Anthem (version 3)


Read by Phil Chenevert

(4.4 stars; 53 reviews)

This Novella by Ayn Rand was first published in England in 1938. It takes place at some unspecified future date when mankind has entered another dark age characterized by irrationality, collectivism, and socialistic thinking and economics. Technological advancement is now carefully planned (when it is allowed to occur at all) and the concept of individuality has been eliminated (for example, the use of the word "I" is punishable by death). Rand, as a teenager living in Soviet Russia, initially conceived Anthem as a play. This is a novel upholding Rand's central principles of her philosophy and of her heroes: reason, values, volition, individualism. (Summary by Wikipedia and the Reader) (1 hr 18 min)

Chapters

Part 1 33:40 Read by Phil Chenevert
Part 2 21:38 Read by Phil Chenevert
Part 3 5:00 Read by Phil Chenevert
Part 4 4:04 Read by Phil Chenevert
Part 5 5:32 Read by Phil Chenevert
Part 6 7:18 Read by Phil Chenevert
Part 7 13:49 Read by Phil Chenevert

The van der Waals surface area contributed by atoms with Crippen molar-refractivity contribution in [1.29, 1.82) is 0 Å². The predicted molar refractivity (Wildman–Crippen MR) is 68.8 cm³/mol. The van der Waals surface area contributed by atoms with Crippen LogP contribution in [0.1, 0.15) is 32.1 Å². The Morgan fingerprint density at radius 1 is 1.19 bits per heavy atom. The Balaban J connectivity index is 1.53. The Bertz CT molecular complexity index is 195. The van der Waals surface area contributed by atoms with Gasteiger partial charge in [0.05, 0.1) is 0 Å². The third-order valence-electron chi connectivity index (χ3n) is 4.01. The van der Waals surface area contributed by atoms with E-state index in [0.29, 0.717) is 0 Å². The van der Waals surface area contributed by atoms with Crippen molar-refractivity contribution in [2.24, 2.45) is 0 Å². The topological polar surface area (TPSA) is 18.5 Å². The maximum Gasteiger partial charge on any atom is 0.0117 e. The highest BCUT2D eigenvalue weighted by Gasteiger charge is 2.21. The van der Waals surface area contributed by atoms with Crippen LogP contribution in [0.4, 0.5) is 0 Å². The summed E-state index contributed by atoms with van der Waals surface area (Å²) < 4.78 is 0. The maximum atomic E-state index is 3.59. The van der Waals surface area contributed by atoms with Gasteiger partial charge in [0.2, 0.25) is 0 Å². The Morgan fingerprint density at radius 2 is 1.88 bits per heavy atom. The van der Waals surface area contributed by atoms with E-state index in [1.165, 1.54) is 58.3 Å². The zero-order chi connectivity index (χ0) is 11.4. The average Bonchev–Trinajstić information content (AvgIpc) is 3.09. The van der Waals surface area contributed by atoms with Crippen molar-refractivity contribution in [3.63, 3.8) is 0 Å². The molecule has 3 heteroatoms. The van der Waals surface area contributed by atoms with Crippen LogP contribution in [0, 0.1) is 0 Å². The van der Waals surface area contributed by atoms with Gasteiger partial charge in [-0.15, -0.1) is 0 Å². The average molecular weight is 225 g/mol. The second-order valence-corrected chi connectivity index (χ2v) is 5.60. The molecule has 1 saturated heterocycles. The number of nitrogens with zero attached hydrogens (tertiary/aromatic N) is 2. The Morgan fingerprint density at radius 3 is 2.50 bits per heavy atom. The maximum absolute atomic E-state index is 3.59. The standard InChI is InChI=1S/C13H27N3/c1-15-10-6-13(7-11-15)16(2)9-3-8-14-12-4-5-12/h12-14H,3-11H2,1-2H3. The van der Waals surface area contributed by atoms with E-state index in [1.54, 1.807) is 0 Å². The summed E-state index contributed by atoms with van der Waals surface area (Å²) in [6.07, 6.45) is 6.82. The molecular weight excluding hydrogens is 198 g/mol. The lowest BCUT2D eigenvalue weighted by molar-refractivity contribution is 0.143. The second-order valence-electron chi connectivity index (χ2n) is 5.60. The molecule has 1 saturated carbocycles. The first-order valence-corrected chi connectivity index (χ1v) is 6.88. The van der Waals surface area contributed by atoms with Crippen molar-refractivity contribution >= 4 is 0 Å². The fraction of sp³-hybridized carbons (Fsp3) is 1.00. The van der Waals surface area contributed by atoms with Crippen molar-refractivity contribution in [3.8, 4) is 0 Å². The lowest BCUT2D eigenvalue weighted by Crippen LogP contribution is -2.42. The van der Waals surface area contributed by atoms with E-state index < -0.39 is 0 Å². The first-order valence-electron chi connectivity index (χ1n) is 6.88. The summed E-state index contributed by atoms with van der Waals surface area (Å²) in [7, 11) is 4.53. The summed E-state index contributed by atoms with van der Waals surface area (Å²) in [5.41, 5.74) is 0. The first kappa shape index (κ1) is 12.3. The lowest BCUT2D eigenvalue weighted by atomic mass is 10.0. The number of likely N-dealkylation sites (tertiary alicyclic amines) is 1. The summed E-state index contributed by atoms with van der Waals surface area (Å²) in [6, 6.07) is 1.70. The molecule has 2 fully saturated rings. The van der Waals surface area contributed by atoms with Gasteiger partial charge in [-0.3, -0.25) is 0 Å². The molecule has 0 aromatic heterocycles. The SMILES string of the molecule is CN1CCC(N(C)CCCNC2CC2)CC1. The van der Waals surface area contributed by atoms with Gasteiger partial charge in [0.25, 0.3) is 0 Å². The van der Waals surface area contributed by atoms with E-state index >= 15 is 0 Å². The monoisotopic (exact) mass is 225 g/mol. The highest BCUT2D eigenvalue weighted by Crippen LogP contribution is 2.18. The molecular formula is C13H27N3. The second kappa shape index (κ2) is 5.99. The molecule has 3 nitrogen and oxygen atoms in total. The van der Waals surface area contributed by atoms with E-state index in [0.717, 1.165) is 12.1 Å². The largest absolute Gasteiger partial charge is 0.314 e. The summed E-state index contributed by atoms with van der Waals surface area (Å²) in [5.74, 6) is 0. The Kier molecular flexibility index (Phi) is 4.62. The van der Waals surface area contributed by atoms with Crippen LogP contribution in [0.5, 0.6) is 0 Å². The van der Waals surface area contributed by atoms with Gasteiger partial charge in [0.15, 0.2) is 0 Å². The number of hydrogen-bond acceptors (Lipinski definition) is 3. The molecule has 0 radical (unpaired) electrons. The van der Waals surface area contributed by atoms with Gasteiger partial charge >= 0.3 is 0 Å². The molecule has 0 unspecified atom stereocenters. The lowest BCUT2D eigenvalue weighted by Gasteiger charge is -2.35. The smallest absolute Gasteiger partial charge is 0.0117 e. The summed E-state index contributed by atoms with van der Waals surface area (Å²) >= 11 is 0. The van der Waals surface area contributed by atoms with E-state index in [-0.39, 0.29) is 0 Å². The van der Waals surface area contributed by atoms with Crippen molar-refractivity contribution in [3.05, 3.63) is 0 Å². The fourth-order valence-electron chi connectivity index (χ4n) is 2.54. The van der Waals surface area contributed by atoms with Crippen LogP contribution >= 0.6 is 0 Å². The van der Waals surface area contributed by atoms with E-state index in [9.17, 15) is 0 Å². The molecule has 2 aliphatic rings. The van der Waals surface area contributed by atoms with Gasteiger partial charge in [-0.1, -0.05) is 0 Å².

Part 8 5:03 Read by Phil Chenevert
Part 9 9:15 Read by Phil Chenevert
Part 10 9:06 Read by Phil Chenevert
Part 11 6:46 Read by Phil Chenevert
Part 12 12:13 Read by Phil Chenevert

Reviews

great reader

(5 stars)

he suffered for his deeds as all bearers of light must suffer

A person raised in a socialist communist

(2.5 stars)

let freedom ring!

(4 stars)

In this book, Ayn Rand proclaims the anthem of freedom against the tyrannical backdrop of collectivist ideologies that drown political individuality. This is the story of Equality 7-2521, and his journey from civic drone to the empowerment of self-determination. In a socialist dystopian future (can socialism offer any other kind of future?) not too far removed from Orwellian proportions, our hero rediscovers the joy of Liberty, though it may result in martyrdom: the right of self expression without fear, the right of choosing against social mores without the fear of retaliation, the right to live and die not as a means to an end but as an end in himself. The book is written with much pathos but lacking in finesse. I consider it a channel through which Ayn Rand communicated her political Philosophy rather than a piece of literature in its own right. Libertarians may love it. Liberals may hate it. In any case, it is worth your while if for nothing else than to broaden your political perspectives.

Great book- Grear Reader!

(5 stars)

This was my first Ayn Rand book and I thought it was very good. The storyteller was the best yet.

Interesting

(3 stars)

This book brought up many interesting points about individually. I enjoyed the reading, but this book lacked character development and excitement.

enjoyed it

(5 stars)

I knew the story as a song but it was great to hear it as abook

(3 stars)

Not bad. A bit slow paced but interesting. Well read as always by Phil.